“These are the papers that run my life,” says Bevin Tierney, a Morristown, New Jersey, stay-at-home mom of the permission slips, schedules, invitations, and more that were thumbtacked three layers deep on her bulletin board. “I kept putting them up and attacking my to-dos one at a time without ever throwing anything away or looking at the big picture. And I could never find a calendar that was large enough to handle all our family’s activities.” And with a family of six―including Sean and Brendan, both 8; Connor, 7; and Kendall, 4½―there are always plenty of activities.
Found on (and Tossed From) Bevin’s Board
1 expired $100 spa certificate
3 summers’ worth of swimming-lesson schedules
1 invalid $4 coupon for Baskin-Robbins (“I totally would have used that,” says Bevin)
1 year-old request for blood work from Bevin’s doctor
1 recreation brochure from 2007
8 school lunch menus
2 of 2 John Lawton
After: A Custom Calendar, Plus Paper Tamers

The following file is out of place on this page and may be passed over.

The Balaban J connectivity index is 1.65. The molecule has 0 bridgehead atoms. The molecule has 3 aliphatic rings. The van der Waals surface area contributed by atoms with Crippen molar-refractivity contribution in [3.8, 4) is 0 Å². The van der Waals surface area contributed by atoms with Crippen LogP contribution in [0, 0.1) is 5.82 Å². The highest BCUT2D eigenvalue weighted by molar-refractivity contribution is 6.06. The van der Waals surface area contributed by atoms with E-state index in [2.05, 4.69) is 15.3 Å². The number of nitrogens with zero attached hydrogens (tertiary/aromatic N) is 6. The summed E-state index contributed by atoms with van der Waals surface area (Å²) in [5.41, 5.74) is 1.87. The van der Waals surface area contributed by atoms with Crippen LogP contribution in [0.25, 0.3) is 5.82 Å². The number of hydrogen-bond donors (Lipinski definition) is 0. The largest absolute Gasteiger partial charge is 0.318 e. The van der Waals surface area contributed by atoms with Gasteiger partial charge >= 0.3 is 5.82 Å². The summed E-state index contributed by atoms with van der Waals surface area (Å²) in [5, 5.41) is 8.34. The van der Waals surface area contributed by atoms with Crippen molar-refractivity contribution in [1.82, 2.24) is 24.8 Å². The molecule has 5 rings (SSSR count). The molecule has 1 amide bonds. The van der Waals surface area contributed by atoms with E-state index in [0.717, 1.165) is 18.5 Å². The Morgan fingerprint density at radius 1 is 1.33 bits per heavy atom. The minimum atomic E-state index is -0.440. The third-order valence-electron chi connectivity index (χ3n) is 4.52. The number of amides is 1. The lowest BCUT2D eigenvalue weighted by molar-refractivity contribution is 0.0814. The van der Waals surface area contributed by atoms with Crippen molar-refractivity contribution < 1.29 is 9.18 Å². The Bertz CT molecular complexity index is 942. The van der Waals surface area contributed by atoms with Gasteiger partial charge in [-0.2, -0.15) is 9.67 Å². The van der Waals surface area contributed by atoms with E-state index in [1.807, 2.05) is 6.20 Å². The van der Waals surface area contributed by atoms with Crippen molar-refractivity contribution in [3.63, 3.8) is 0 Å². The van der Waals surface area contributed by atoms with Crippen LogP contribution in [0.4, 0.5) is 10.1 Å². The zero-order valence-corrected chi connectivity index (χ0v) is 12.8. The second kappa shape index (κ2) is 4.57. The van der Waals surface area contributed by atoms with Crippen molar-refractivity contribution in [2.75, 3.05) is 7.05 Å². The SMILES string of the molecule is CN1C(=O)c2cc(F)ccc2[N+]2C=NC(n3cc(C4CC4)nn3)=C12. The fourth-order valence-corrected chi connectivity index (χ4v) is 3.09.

Real Simple swapped Bevin’s small board for a three-by-four-foot one and, using index cards, turned it into an easy-to-update monthly grid. Keys, tacks, and pencils hang to its left. Clear containers (labeled by family member) corral papers and random items below.
Supersize CalendarReal Simple spray-painted a large corkboard white (Quartet, $41, staples.com), then pinned down ribbon to make a grid. To mark the days of the month, index cards (Wausau Exact, $14 for 250, officedepot.com) were stamped with numbers (Cavallini, $28 for 28 stamps, amazon.com) and tacked up. Bevin can write on the cards, add stick-on notes, or secure info with tacks. She keeps cards for future months in a nearby drawer.
Round Magnetic BoardsCalendar supplies hang on 12-inch-diameter boards ($15 each, threebythree.com), as do keys, gift cards, and notes.
Bins for BelongingsThanks to two mesh basket ladders ($37 each, stacksandstacks.com), each child has a reachable slot for assignments, lunch menus, and items that can clutter the kitchen, like flashcards. In Bevin’s bin is a note pad with a yearly calendar that she takes on the go. If plans come up while she’s out, she scribbles them on the pad, then transfers them to the wall later.